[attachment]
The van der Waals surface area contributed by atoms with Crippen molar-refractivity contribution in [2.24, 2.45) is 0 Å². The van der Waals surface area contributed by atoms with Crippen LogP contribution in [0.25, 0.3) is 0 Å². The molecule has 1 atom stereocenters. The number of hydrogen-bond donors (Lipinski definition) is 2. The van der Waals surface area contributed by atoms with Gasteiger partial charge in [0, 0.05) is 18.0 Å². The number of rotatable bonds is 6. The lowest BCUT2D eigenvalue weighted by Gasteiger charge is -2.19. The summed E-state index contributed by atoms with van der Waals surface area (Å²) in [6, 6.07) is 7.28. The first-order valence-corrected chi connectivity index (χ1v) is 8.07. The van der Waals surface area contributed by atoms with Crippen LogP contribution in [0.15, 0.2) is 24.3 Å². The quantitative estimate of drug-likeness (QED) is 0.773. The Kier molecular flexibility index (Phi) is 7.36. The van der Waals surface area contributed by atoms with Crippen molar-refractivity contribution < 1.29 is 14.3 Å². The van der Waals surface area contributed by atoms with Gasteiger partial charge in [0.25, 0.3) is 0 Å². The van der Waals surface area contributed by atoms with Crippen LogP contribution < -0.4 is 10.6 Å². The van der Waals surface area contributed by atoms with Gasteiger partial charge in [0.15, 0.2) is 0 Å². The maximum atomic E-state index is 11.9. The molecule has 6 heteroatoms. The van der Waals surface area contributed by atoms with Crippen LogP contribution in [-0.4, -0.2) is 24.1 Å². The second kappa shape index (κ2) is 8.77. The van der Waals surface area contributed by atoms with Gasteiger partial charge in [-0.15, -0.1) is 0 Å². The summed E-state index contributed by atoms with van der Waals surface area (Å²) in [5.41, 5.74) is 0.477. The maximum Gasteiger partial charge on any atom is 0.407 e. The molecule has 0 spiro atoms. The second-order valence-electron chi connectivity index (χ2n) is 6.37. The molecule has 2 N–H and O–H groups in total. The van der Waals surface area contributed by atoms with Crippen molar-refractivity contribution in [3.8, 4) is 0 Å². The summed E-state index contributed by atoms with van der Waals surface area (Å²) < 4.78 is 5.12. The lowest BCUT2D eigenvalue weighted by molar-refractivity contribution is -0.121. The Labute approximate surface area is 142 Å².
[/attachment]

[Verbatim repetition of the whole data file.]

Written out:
The van der Waals surface area contributed by atoms with Crippen molar-refractivity contribution in [2.24, 2.45) is 0 Å². The van der Waals surface area contributed by atoms with Crippen LogP contribution in [0.25, 0.3) is 0 Å². The molecule has 1 atom stereocenters. The number of hydrogen-bond donors (Lipinski definition) is 2. The van der Waals surface area contributed by atoms with Gasteiger partial charge in [0, 0.05) is 18.0 Å². The number of rotatable bonds is 6. The lowest BCUT2D eigenvalue weighted by Gasteiger charge is -2.19. The summed E-state index contributed by atoms with van der Waals surface area (Å²) in [6, 6.07) is 7.28. The first-order valence-corrected chi connectivity index (χ1v) is 8.07. The van der Waals surface area contributed by atoms with Crippen LogP contribution in [0.15, 0.2) is 24.3 Å². The quantitative estimate of drug-likeness (QED) is 0.773. The Kier molecular flexibility index (Phi) is 7.36. The van der Waals surface area contributed by atoms with Crippen molar-refractivity contribution < 1.29 is 14.3 Å². The van der Waals surface area contributed by atoms with Gasteiger partial charge in [0.25, 0.3) is 0 Å². The van der Waals surface area contributed by atoms with Crippen LogP contribution < -0.4 is 10.6 Å². The van der Waals surface area contributed by atoms with Gasteiger partial charge in [0.15, 0.2) is 0 Å². The maximum atomic E-state index is 11.9. The molecule has 6 heteroatoms. The van der Waals surface area contributed by atoms with Crippen LogP contribution in [-0.4, -0.2) is 24.1 Å². The second kappa shape index (κ2) is 8.77. The van der Waals surface area contributed by atoms with Gasteiger partial charge in [-0.15, -0.1) is 0 Å². The summed E-state index contributed by atoms with van der Waals surface area (Å²) in [5.41, 5.74) is 0.477. The maximum Gasteiger partial charge on any atom is 0.407 e. The molecule has 0 spiro atoms. The second-order valence-electron chi connectivity index (χ2n) is 6.37. The molecule has 2 N–H and O–H groups in total. The van der Waals surface area contributed by atoms with Crippen molar-refractivity contribution in [3.8, 4) is 0 Å². The summed E-state index contributed by atoms with van der Waals surface area (Å²) < 4.78 is 5.12. The lowest BCUT2D eigenvalue weighted by molar-refractivity contribution is -0.121. The Labute approximate surface area is 142 Å².